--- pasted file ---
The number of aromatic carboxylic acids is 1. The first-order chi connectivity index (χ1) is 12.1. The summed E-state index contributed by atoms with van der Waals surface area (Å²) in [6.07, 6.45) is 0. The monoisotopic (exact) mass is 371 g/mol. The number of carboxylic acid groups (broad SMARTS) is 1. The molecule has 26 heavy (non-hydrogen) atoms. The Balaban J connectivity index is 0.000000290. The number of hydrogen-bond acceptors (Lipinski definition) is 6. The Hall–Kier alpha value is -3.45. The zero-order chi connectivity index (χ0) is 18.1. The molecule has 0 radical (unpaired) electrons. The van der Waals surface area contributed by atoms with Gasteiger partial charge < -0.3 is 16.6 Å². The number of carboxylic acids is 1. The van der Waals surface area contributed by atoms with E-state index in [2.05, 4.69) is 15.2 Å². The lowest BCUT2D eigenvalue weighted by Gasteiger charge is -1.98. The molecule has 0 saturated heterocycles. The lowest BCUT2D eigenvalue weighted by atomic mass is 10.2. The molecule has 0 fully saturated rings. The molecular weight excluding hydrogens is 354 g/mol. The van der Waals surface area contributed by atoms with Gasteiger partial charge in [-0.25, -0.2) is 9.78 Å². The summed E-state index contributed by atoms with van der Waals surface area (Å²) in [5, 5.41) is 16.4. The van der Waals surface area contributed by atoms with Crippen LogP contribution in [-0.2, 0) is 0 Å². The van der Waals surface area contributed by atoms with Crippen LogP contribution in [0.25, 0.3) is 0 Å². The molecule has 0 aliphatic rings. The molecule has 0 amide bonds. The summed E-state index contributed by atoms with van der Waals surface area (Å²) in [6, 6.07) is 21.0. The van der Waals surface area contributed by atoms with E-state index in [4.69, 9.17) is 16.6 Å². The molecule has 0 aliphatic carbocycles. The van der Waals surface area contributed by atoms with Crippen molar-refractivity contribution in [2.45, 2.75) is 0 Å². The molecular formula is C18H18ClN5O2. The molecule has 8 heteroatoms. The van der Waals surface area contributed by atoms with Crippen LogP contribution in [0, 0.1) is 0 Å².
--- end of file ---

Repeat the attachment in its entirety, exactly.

The number of aromatic carboxylic acids is 1. The first-order chi connectivity index (χ1) is 12.1. The summed E-state index contributed by atoms with van der Waals surface area (Å²) in [6.07, 6.45) is 0. The monoisotopic (exact) mass is 371 g/mol. The number of carboxylic acid groups (broad SMARTS) is 1. The molecule has 26 heavy (non-hydrogen) atoms. The Balaban J connectivity index is 0.000000290. The number of hydrogen-bond acceptors (Lipinski definition) is 6. The Hall–Kier alpha value is -3.45. The zero-order chi connectivity index (χ0) is 18.1. The molecule has 0 radical (unpaired) electrons. The van der Waals surface area contributed by atoms with Gasteiger partial charge < -0.3 is 16.6 Å². The number of carboxylic acids is 1. The van der Waals surface area contributed by atoms with E-state index in [2.05, 4.69) is 15.2 Å². The lowest BCUT2D eigenvalue weighted by Gasteiger charge is -1.98. The molecule has 0 saturated heterocycles. The lowest BCUT2D eigenvalue weighted by atomic mass is 10.2. The molecule has 0 fully saturated rings. The molecular weight excluding hydrogens is 354 g/mol. The van der Waals surface area contributed by atoms with Gasteiger partial charge in [-0.25, -0.2) is 9.78 Å². The summed E-state index contributed by atoms with van der Waals surface area (Å²) in [5, 5.41) is 16.4. The van der Waals surface area contributed by atoms with Crippen LogP contribution in [-0.2, 0) is 0 Å². The van der Waals surface area contributed by atoms with Crippen LogP contribution in [0.25, 0.3) is 0 Å². The molecule has 0 aliphatic rings. The molecule has 0 amide bonds. The summed E-state index contributed by atoms with van der Waals surface area (Å²) in [6, 6.07) is 21.0. The van der Waals surface area contributed by atoms with E-state index in [4.69, 9.17) is 16.6 Å². The molecule has 0 aliphatic carbocycles. The van der Waals surface area contributed by atoms with Crippen molar-refractivity contribution in [2.45, 2.75) is 0 Å². The molecular formula is C18H18ClN5O2. The molecule has 8 heteroatoms. The van der Waals surface area contributed by atoms with Crippen LogP contribution in [0, 0.1) is 0 Å².